This is a DMing advice blog, not a personal journal. As such, I don’t talk a lot about my daily life. I don’t think it’s very interesting to see me talk about how I feel about the news or how my cats are doing unless I can tie it into some tabletop role-playing topic. There’s nothing wrong with any of that, it’s just not what this particular blog is about. But I have been inspired by some soul-baring I’ve read lately, and I realized it might be worth putting a little something out there in case I have any readers who have been dealing with some of the same struggles. If that’s not your bowl of tea, feel free to skip this post. It’s not especially fun. My normal combination of commentary, insight, and irreverence will continue next time. Continue reading
Last post, I briefly mentioned Leaf’s session write-ups. For the A-Team, one player did all of our session recaps as MS Paint scribbles, and they’re delightful. For the B-Team, that player bowed out and session write-up responsibilities rotated among everyone else. Leaf had a journal where he documented his failures, Litli made a panel comic with cut-and-paste art and speech bubbles, and Steingeirr wrote a perfectly valid digest considering he only knew thirty words. They were all as formal and excellent as the party warranted, which is to say not at all.
But Eyvindr has a special place in my heart because I played him, and because I am a bard his write-ups were songs. Each time my turn came up, I picked a popular song without a chorus and made new lyrics for it that described what the party had done that week. So while I’m on holiday, in lieu of content please enjoy this rousing tale of the first adventure of the B-Team. Continue reading
Some characters just aren’t as good as others. Whether due to rules that don’t work out as intended, abilities that clash with each other, underpowered choices, or simple dumb luck, these characters have to acknowledge that they’re just not keeping up with the rest of their party or the expectations of the game. Sometimes they retire and make way for somebody more useful. Sometimes they reorient themselves, via retraining or changes to their build, so they can excel in a new area. Sometimes they stick around for their narrow competencies or their table entertainment value. Rarely do they double down on their failures just because they can. And even more rarely does a character appear who is so inviable, mechanically or otherwise, that their very presence changes the tone of the game.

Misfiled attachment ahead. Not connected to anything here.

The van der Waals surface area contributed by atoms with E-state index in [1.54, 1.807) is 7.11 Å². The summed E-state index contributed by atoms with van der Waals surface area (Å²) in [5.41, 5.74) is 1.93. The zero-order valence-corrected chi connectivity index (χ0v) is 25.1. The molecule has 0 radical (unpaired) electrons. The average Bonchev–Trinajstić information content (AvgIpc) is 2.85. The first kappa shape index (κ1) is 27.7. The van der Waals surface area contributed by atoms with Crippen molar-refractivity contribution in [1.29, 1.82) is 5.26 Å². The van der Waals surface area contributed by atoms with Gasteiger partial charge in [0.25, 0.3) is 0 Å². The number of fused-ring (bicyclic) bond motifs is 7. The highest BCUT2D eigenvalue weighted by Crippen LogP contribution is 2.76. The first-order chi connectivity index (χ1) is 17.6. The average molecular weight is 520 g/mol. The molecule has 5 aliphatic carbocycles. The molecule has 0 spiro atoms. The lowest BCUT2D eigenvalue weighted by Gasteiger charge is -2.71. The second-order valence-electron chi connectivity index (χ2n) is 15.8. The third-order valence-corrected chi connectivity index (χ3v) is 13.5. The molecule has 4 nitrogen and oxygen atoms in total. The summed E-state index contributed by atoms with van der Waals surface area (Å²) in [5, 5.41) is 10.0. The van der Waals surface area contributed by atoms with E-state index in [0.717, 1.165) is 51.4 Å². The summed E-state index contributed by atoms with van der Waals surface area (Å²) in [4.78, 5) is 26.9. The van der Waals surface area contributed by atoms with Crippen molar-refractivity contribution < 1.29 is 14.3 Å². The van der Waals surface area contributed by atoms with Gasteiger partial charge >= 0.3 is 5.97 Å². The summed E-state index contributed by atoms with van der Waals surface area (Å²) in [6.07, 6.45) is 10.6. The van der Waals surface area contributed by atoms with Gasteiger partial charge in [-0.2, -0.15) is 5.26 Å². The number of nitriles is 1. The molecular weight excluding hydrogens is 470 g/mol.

And if an entire party is made of characters like this? Oh boy. Oooooh, boy.
Let me tell you about the B-Team. Continue reading
For November I had a series of short posts about weird mechanics I’ve used or played in games. Before I posted anything I asked my players about any mechanics they thought would a good fit for one of those posts, and I did get some good ideas. But I also got some ideas that didn’t really fit what I wanted. I was looking for mechanics contradictory to the game’s stated intentions, ones that subvert or ignore core assumptions about how the rules should function and as such should only exist for set pieces. Several of the ideas my players proposed were, instead, just house rules we use in our games. They’re good house rules, but they weren’t part of the stated topic.
Now that there is no stated topic, it’s a good time to talk about those house rules. These don’t break the game wide open—again, they’re nothing on the level of “abolish classes”—but they do change it to something we think is more fun than the rules as written.
Concept: Mitigated save-or-die spells
Tested in: The Worldwound campaign
This comment came in recently on the article In Defense of D&D Stats in Simple Language: The Definition of Charisma:
I think the use of the word “empathy” was the one mistake in your article. Psychopaths by definition don’t have empathy, but are often incredibly charismatic because of (as you do say here) their *understanding* of other people. They know what people expect and what they’ll find charming.
I don’t think this is true. I think psychopathy generally correlates with a decreased ability to feel empathy, but it’s not the definition of psychopathy because there is no common definition. But I am not an expert in psychiatry, and I could have it all wrong. I know enough about it to know I don’t know enough to meaningfully debate it.
Instead I want to take this in another direction. There’s an assumption here that I’ve seen in several books, sources of online commentary, and even blog comments, an assumption so understood that I think many of the people making it don’t even know they are. The assumption is that a person with high Charisma is good at influencing others because they have high Charisma, or more generally that a character’s ability score is the most important factor in their skill and the ability score is indicative of who the character is more than the character’s actions. This isn’t true in 3E or 4E, it’s only true in certain parts of 5E, and I think it violates one of D&D’s core concepts so subtly we don’t even realize we’re buying into it. Continue reading